She was born in New Jersey in the year 1938. Rose moved with her family when she was 5 years old to Brooklyn, NY. Rose completed grade school through high school at Long Island City High and married her high school sweetheart immediately after she graduated. Rose and her husband had some marital problems, which resulted in a divorce after six years of marriage. Rose never had any children and never remarried after her first marriage. When Rose got divorced she moved back to New Jersey to spend more time with her family. Rose has held numerous jobs throughout her life.

She worked as a bookkeeper for the first part of her life in a bank and eventually left the bank to work as a bookkeeper in a college bursar’s office. The second part of her life she worked in a hospital in New Jersey called Robert Wood Johnson Hospital. She worked in the dietary department. After a couple of years, Rose left the hospital and worked at a nursing home in the housekeeping department. After working at the nursing home in New Jersey, Rose moved to Long Island, NY and obtained a subsidized apartment in Lake Ronkonkoma. She held a job as a cashier at Kohl’s in Bayshore, NY.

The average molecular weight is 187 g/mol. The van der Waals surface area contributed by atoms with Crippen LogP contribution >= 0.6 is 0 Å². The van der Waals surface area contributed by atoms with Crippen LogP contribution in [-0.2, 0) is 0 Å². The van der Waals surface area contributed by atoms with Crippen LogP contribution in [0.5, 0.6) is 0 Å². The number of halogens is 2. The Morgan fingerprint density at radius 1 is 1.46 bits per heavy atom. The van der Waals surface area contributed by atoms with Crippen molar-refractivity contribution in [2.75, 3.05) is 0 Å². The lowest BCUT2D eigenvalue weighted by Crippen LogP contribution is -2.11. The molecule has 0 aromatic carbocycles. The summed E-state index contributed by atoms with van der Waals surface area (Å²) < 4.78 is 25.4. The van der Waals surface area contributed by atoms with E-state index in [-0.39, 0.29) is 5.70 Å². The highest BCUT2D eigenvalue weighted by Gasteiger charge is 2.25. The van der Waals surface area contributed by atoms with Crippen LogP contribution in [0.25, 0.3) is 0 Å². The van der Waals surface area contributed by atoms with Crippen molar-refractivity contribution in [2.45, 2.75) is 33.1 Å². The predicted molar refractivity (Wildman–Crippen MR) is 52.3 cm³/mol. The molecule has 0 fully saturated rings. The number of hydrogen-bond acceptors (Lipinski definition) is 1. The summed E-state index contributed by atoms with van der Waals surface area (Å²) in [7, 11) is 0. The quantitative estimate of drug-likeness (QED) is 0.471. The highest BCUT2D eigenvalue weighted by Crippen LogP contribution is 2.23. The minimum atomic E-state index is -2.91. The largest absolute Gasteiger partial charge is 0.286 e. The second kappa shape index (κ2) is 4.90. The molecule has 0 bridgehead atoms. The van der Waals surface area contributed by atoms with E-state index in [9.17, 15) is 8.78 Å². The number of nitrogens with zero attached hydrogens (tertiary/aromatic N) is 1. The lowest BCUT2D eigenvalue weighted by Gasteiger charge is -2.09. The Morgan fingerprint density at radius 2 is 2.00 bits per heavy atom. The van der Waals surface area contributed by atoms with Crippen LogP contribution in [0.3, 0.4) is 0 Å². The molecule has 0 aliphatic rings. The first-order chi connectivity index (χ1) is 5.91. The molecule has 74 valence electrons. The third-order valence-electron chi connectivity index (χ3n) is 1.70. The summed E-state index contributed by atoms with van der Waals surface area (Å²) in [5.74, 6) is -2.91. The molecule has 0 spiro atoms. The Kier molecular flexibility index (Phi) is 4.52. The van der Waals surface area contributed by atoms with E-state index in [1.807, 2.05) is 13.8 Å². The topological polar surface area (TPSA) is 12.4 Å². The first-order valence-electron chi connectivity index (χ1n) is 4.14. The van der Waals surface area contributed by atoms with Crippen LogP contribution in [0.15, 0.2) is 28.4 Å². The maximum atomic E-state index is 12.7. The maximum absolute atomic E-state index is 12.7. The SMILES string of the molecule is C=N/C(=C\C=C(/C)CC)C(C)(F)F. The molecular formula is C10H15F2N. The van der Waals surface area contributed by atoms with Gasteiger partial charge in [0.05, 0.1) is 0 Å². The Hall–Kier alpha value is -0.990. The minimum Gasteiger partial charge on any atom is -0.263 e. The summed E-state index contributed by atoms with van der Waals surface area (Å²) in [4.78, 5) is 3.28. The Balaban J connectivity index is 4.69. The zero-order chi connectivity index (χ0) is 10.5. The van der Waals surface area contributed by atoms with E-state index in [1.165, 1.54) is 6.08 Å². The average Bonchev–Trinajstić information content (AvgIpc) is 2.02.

When I asked Rose about her family she told me a lot of important details. She has a brother who is five years younger than her, whom is estranged from the family. She mentioned that her father was abusive towards the family members and that her mother suffered from severe depression. Her mother died from breast cancer at the age of 57 years old. Rose has cousins who now have children who are alive and well and living in New Jersey. Although that Rose doesn’t have any family close by she mentioned that she feels the nursing home is a secondary family to her.